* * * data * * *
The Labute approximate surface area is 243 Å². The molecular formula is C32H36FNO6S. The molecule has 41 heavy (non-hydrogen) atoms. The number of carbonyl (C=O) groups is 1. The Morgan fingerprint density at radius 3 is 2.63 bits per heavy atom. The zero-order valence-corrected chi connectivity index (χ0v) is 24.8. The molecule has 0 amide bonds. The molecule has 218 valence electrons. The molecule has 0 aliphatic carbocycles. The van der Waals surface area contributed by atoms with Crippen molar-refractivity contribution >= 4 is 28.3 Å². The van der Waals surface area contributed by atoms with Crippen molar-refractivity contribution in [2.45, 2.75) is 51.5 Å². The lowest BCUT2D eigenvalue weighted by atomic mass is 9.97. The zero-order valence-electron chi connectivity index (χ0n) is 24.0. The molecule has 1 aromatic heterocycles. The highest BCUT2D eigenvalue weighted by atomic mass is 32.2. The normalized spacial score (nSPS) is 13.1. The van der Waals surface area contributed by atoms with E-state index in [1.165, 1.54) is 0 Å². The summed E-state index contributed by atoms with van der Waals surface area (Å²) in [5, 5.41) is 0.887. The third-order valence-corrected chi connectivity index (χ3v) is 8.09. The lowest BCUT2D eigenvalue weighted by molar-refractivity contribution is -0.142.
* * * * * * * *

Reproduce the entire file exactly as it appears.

The Labute approximate surface area is 243 Å². The molecular formula is C32H36FNO6S. The molecule has 41 heavy (non-hydrogen) atoms. The number of carbonyl (C=O) groups is 1. The Morgan fingerprint density at radius 3 is 2.63 bits per heavy atom. The zero-order valence-corrected chi connectivity index (χ0v) is 24.8. The molecule has 0 amide bonds. The molecule has 218 valence electrons. The molecule has 0 aliphatic carbocycles. The van der Waals surface area contributed by atoms with Crippen molar-refractivity contribution >= 4 is 28.3 Å². The van der Waals surface area contributed by atoms with Crippen molar-refractivity contribution in [2.45, 2.75) is 51.5 Å². The lowest BCUT2D eigenvalue weighted by atomic mass is 9.97. The zero-order valence-electron chi connectivity index (χ0n) is 24.0. The molecule has 1 aromatic heterocycles. The highest BCUT2D eigenvalue weighted by atomic mass is 32.2. The normalized spacial score (nSPS) is 13.1. The van der Waals surface area contributed by atoms with E-state index in [1.165, 1.54) is 0 Å². The summed E-state index contributed by atoms with van der Waals surface area (Å²) in [5, 5.41) is 0.887. The third-order valence-corrected chi connectivity index (χ3v) is 8.09. The lowest BCUT2D eigenvalue weighted by molar-refractivity contribution is -0.142.